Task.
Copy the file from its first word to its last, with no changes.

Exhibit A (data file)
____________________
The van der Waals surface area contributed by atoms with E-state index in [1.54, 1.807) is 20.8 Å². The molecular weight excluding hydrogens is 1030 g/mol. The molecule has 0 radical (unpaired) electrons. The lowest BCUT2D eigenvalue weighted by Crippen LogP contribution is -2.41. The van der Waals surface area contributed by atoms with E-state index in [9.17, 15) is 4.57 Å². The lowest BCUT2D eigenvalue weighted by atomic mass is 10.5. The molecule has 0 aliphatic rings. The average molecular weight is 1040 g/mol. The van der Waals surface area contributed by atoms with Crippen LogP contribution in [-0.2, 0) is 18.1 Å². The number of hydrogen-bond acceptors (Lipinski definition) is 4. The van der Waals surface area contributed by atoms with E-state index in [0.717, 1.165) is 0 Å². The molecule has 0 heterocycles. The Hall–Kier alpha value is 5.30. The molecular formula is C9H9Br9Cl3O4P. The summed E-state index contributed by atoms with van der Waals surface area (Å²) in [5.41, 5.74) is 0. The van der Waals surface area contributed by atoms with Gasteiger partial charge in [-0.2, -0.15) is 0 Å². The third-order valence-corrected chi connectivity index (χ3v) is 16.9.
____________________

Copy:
The van der Waals surface area contributed by atoms with E-state index in [1.54, 1.807) is 20.8 Å². The molecular weight excluding hydrogens is 1030 g/mol. The molecule has 0 radical (unpaired) electrons. The lowest BCUT2D eigenvalue weighted by Crippen LogP contribution is -2.41. The van der Waals surface area contributed by atoms with E-state index in [9.17, 15) is 4.57 Å². The lowest BCUT2D eigenvalue weighted by atomic mass is 10.5. The molecule has 0 aliphatic rings. The average molecular weight is 1040 g/mol. The van der Waals surface area contributed by atoms with Crippen LogP contribution in [-0.2, 0) is 18.1 Å². The number of hydrogen-bond acceptors (Lipinski definition) is 4. The van der Waals surface area contributed by atoms with E-state index in [0.717, 1.165) is 0 Å². The molecule has 0 heterocycles. The Hall–Kier alpha value is 5.30. The molecular formula is C9H9Br9Cl3O4P. The summed E-state index contributed by atoms with van der Waals surface area (Å²) in [5.41, 5.74) is 0. The van der Waals surface area contributed by atoms with Gasteiger partial charge in [-0.2, -0.15) is 0 Å². The third-order valence-corrected chi connectivity index (χ3v) is 16.9.